Our undocumented community is at great risk during the COVID-19 outbreak. Because they may not have access to government relief, many are faced with putting themselves in danger of contracting the disease by working without protections or benefits. Photo by Timur Saglambilek from Pexels.
The majority of undocumented workers don’t have access to government aid, making them extremely vulnerable to both the health and economic threat of COVID-19.
On March 27, the federal government passed a $2 trillion stimulus package aimed to ease the economic hardships faced by millions of workers and businesses. The package allows financial relief in a check or direct deposit of up to $1,200 for many American adults. But those who are undocumented, often working in the food and hospitality industries hit hardest by social distancing efforts, won’t see any of that relief money.
In the last few weeks, efforts to stop the spread coronavirus have hurt various industries and left employees wondering about their job safety. For them, the relief money and other support programs are well received. “I know those programs and support are for Americans. They are not for us,” said one undocumented woman in Massachusetts.
Those who still have jobs in public increase their chances of contracting the coronavirus. If they do happen to get sick, many won’t benefit from worker’s rights or protections, like paid time off, that would allow them to stay at home.
So, what can undocumented people do to protect their health and livelihood? For Spanish-speakers in California, The Oakland Reporter compiled a list of resources for undocumented Communities facing COVID-19. And UndocuScholars created an extensive list of nationwide resources as well. Here are some of these resources:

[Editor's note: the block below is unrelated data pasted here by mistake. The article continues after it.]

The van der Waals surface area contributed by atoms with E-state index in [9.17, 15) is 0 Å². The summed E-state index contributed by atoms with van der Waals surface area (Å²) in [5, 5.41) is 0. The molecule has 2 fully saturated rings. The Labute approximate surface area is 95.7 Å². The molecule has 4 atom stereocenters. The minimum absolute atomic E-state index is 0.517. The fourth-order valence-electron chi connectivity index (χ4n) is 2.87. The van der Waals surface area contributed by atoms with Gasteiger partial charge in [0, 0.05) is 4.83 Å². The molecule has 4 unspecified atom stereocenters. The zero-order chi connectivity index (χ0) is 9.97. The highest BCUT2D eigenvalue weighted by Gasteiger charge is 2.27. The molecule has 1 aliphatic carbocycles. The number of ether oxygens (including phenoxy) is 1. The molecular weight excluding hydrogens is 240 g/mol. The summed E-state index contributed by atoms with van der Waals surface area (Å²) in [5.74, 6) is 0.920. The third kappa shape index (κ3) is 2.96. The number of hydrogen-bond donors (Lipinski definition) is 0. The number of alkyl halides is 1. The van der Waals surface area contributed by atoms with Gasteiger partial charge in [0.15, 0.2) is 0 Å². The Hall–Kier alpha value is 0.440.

- Before the coronavirus became our nation’s main focus, the Trump administration passed a rule that would prevent immigrants from applying for public benefits, like Medicaid, if they wanted to obtain a green card. It’s important for undocumented immigrants to know that this ‘Public Charge’ rule does NOT apply to coronavirus testing and treatment.
- There are low-cost or free clinics across the country that will treat undocumented people.
- Federal immigration officials have said they will not conduct routine enforcement operations at or near health-care facilities such as hospitals, clinics, and doctors’ offices during the coronavirus crisis.
- There’s information about the virus in Spanish for those who aren’t sure about the precautions they need to take at home and in public.
- Legal Aid at Work provides clarity about Undocumented Workers’ Employment Rights, as well as a list of Coronavirus frequently asked questions (and answers) in English and also Spanish.
- California Labor Commissioner’s Office released FAQs on COVID-19 and Laws Enforced in English and Spanish
- Check out this aggregated list of COVID-19 & Freelancer Resources of free resources, opportunities, and financial relief options available to artists of all disciplines.
- Workers with DACA have different benefits depending on which state they live. But some DACA recipients may be able to get financial assistance for their status renewals and access other resources, they are encouraged to check with their local immigrant rights organizations.
Common questions about the qualifications of DACA recipients for public benefits. Credit: UndocuScholars
- Inclusive Action for the City has created the Street Vendor Emergency Fund for Los Angeles vendors who cannot access assistance from the government.
- Find out how to support in-home care workers, nannies, and house cleaners during this crisis with these tools from the National Domestic Workers Alliance.
- Immigrants Rising’s KickStarter Grants offer short-term, non-renewable grants.
- Relief Funds For Undocumented Workers In California (available in English and Spanish).
- And there’s also this guide to support artists, performers, and service industry folks during Coronavirus.